2. Siobhan - what a lovely comment. Always so heartening to hear from other bookworms. And you will have a wonderful time with Waugh. :)

  3. Oh Tania - you know how sometimes a blog post just takes you back to something you have not thought of for years? That is what this post of yours has done! Reading books - I owe my mother for that. She says to me still 'being well read is one of the most important things' and I say the same to my daughter. I heard myself say this week as Boo started on her fourth Michael Morpurgo in quick succession: 'nothing like a good book'. And there really isn't. I too sprang interests in other authors outside of the literary canon of A level and degree level English. Oh but a book - a classic even - nothing better. This is untapped joy for me. Reading is all. I have an eccentric English teacher to thank for introducing me to Brideshead Revisited. In retrospect he had a definite Waugh thing - as he did for Greene too. We waded through altogether too many catholic/homosexual guilt novels in sixth form. But still - books - in almost any form - are my thing.

    You continue to write stuff I love every day. Thank you. Lou x

  4. I cant remember not reading,family history is that i started reading age 3 from cereal packets and have continued.I had thought that i wouldnt enjoy reading with a kindle as much as a book,there is nothing like a new book with that new book smell.However,now i have a kindle i am finding that i am reading so much more than before ...both with a kindle and also books.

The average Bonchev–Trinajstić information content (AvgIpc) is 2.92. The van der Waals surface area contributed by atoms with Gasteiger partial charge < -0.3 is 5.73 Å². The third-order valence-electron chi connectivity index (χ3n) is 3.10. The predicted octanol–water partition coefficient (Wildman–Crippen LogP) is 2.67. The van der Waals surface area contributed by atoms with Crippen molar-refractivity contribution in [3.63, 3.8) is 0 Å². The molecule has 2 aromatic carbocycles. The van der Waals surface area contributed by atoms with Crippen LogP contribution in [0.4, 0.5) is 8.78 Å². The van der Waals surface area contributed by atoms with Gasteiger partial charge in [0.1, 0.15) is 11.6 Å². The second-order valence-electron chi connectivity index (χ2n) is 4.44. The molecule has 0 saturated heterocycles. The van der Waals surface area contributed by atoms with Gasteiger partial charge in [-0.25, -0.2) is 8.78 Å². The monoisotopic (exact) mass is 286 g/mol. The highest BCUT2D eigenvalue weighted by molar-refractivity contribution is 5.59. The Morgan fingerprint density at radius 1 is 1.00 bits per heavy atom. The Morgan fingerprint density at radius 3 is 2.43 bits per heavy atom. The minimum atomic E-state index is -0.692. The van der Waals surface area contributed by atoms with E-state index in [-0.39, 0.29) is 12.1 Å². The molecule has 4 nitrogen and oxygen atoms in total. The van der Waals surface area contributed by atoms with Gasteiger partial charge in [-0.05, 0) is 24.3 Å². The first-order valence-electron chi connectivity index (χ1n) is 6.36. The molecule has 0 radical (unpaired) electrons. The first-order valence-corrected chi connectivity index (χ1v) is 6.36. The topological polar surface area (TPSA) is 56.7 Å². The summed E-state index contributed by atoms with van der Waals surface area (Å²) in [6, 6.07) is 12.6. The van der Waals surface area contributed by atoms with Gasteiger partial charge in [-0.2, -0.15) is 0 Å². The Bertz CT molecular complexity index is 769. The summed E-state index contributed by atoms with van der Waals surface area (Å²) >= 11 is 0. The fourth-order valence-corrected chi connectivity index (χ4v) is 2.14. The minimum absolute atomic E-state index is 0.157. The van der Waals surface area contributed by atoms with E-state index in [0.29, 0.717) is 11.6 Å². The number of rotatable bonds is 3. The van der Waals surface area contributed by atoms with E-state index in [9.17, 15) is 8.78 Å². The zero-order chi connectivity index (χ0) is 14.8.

Best wishes amanda

  5. Yet another subject that evokes much emotion - I cant imagine life without my books and, indeed, being asked what is my favourite book is like being asked who is my favourite child! I miss my books when i travel and always seek out the nearest bookstore in whichever city i find myself. In fact, i underwent lasik treatment a few years ago and my biggest fear was not being able to read whilst healing (answer: audio books - strangely soothing!). I feel really great sadness for people who cannot pick up a book and lose themselves in it.... xx ps Did you enjoy Hitch 22?? I loved it.... pps heard a quote that the lowest form of misery was a rainy sunday afternoon for someone who did not read!!

  6. I have always read obsessively too, although in my (and my sister's) case, there was a home full of books and parents who were always reading. In the last year or two, I have read much less, however. I've been too disappointed by too many overrated novels, highly rated by critics but not much good. I mostly read classics or non fiction at present. And I ordered your book, by the way; it arrived yesterday. It will be my bedside reading for the next few days, I'm looking forward to it.

    I distinctly remember the first book I was able to read by myself, and the wonder at every single word being intelligible. It was a Ladybird book called "The Farm."

  7. To reassure you, my beautiful 11 year old son was late to bed tonight, yet implored..PLEASE Mummy, can I still have reading time? All is well with the world x